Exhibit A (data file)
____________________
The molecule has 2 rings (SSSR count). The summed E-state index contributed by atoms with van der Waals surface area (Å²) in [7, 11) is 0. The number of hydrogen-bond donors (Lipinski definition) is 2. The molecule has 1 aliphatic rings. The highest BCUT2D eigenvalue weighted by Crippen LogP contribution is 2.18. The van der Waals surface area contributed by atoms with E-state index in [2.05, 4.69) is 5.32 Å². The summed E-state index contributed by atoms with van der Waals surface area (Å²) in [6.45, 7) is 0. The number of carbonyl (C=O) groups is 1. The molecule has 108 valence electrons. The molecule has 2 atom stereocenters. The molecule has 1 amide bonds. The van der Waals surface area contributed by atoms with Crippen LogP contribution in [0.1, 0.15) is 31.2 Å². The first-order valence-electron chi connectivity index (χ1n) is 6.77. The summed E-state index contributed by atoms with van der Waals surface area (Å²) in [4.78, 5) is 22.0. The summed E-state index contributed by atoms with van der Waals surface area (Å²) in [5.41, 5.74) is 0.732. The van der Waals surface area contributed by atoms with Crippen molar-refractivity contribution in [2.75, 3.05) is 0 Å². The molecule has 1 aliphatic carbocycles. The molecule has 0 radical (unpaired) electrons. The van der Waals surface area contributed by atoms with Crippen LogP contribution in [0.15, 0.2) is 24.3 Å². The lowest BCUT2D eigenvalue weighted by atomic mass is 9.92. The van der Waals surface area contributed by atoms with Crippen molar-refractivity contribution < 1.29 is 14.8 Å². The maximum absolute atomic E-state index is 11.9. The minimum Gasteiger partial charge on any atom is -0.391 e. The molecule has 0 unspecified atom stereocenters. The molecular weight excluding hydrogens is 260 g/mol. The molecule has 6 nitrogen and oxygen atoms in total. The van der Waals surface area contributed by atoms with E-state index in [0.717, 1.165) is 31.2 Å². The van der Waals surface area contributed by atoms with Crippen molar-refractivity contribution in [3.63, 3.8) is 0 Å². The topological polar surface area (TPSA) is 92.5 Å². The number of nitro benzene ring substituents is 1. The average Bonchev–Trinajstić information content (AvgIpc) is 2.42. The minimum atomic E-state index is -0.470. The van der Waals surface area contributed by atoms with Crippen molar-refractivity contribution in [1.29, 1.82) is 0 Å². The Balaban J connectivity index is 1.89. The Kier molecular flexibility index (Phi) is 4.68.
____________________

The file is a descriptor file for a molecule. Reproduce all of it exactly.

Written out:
The molecule has 2 rings (SSSR count). The summed E-state index contributed by atoms with van der Waals surface area (Å²) in [7, 11) is 0. The number of hydrogen-bond donors (Lipinski definition) is 2. The molecule has 1 aliphatic rings. The highest BCUT2D eigenvalue weighted by Crippen LogP contribution is 2.18. The van der Waals surface area contributed by atoms with E-state index in [2.05, 4.69) is 5.32 Å². The summed E-state index contributed by atoms with van der Waals surface area (Å²) in [6.45, 7) is 0. The number of carbonyl (C=O) groups is 1. The molecule has 108 valence electrons. The molecule has 2 atom stereocenters. The molecule has 1 amide bonds. The van der Waals surface area contributed by atoms with Crippen LogP contribution in [0.1, 0.15) is 31.2 Å². The first-order valence-electron chi connectivity index (χ1n) is 6.77. The summed E-state index contributed by atoms with van der Waals surface area (Å²) in [4.78, 5) is 22.0. The summed E-state index contributed by atoms with van der Waals surface area (Å²) in [5.41, 5.74) is 0.732. The van der Waals surface area contributed by atoms with Crippen molar-refractivity contribution in [2.75, 3.05) is 0 Å². The molecule has 1 aliphatic carbocycles. The molecule has 0 radical (unpaired) electrons. The van der Waals surface area contributed by atoms with Crippen LogP contribution in [0.15, 0.2) is 24.3 Å². The lowest BCUT2D eigenvalue weighted by atomic mass is 9.92. The van der Waals surface area contributed by atoms with Crippen molar-refractivity contribution < 1.29 is 14.8 Å². The maximum absolute atomic E-state index is 11.9. The minimum Gasteiger partial charge on any atom is -0.391 e. The molecule has 0 unspecified atom stereocenters. The molecular weight excluding hydrogens is 260 g/mol. The molecule has 6 nitrogen and oxygen atoms in total. The van der Waals surface area contributed by atoms with E-state index in [0.717, 1.165) is 31.2 Å². The van der Waals surface area contributed by atoms with Crippen molar-refractivity contribution in [3.63, 3.8) is 0 Å². The topological polar surface area (TPSA) is 92.5 Å². The number of nitro benzene ring substituents is 1. The average Bonchev–Trinajstić information content (AvgIpc) is 2.42. The minimum atomic E-state index is -0.470. The van der Waals surface area contributed by atoms with Crippen molar-refractivity contribution in [1.29, 1.82) is 0 Å². The Balaban J connectivity index is 1.89. The Kier molecular flexibility index (Phi) is 4.68.